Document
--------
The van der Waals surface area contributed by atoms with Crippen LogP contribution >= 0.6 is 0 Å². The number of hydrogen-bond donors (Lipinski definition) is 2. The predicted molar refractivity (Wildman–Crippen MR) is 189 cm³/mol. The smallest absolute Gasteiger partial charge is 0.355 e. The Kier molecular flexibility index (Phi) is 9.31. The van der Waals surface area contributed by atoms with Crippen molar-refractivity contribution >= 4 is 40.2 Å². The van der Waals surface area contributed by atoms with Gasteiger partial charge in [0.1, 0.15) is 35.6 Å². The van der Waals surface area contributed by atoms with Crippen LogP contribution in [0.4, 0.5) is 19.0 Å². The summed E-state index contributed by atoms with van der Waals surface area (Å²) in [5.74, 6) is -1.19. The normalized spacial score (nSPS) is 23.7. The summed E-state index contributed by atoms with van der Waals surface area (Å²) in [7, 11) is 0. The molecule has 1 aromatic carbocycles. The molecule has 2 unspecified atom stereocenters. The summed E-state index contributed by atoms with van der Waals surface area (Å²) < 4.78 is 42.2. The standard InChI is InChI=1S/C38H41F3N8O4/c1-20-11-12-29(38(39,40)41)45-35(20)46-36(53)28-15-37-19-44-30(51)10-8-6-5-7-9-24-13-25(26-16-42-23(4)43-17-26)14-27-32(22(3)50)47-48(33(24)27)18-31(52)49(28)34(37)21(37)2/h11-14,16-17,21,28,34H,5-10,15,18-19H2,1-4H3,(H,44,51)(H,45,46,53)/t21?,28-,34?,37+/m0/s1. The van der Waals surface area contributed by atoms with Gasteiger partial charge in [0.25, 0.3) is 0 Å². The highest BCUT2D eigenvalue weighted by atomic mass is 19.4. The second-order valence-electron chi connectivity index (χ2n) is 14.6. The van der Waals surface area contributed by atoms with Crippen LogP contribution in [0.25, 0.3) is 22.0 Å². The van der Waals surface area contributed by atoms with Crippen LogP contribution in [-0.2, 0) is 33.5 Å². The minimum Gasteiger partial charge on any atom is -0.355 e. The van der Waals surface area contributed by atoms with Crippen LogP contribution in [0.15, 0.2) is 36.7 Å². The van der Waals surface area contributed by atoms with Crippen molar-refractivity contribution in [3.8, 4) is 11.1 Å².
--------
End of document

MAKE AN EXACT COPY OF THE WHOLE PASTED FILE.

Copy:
The van der Waals surface area contributed by atoms with Crippen LogP contribution >= 0.6 is 0 Å². The number of hydrogen-bond donors (Lipinski definition) is 2. The predicted molar refractivity (Wildman–Crippen MR) is 189 cm³/mol. The smallest absolute Gasteiger partial charge is 0.355 e. The Kier molecular flexibility index (Phi) is 9.31. The van der Waals surface area contributed by atoms with Crippen molar-refractivity contribution >= 4 is 40.2 Å². The van der Waals surface area contributed by atoms with Gasteiger partial charge in [0.1, 0.15) is 35.6 Å². The van der Waals surface area contributed by atoms with Crippen LogP contribution in [0.4, 0.5) is 19.0 Å². The summed E-state index contributed by atoms with van der Waals surface area (Å²) in [5.74, 6) is -1.19. The normalized spacial score (nSPS) is 23.7. The summed E-state index contributed by atoms with van der Waals surface area (Å²) in [7, 11) is 0. The molecule has 1 aromatic carbocycles. The molecule has 2 unspecified atom stereocenters. The summed E-state index contributed by atoms with van der Waals surface area (Å²) < 4.78 is 42.2. The standard InChI is InChI=1S/C38H41F3N8O4/c1-20-11-12-29(38(39,40)41)45-35(20)46-36(53)28-15-37-19-44-30(51)10-8-6-5-7-9-24-13-25(26-16-42-23(4)43-17-26)14-27-32(22(3)50)47-48(33(24)27)18-31(52)49(28)34(37)21(37)2/h11-14,16-17,21,28,34H,5-10,15,18-19H2,1-4H3,(H,44,51)(H,45,46,53)/t21?,28-,34?,37+/m0/s1. The van der Waals surface area contributed by atoms with Gasteiger partial charge in [0.25, 0.3) is 0 Å². The highest BCUT2D eigenvalue weighted by atomic mass is 19.4. The second-order valence-electron chi connectivity index (χ2n) is 14.6. The van der Waals surface area contributed by atoms with Crippen LogP contribution in [0.25, 0.3) is 22.0 Å². The van der Waals surface area contributed by atoms with Crippen LogP contribution in [-0.2, 0) is 33.5 Å². The minimum Gasteiger partial charge on any atom is -0.355 e. The van der Waals surface area contributed by atoms with Crippen LogP contribution in [0.15, 0.2) is 36.7 Å². The van der Waals surface area contributed by atoms with Crippen molar-refractivity contribution in [3.8, 4) is 11.1 Å².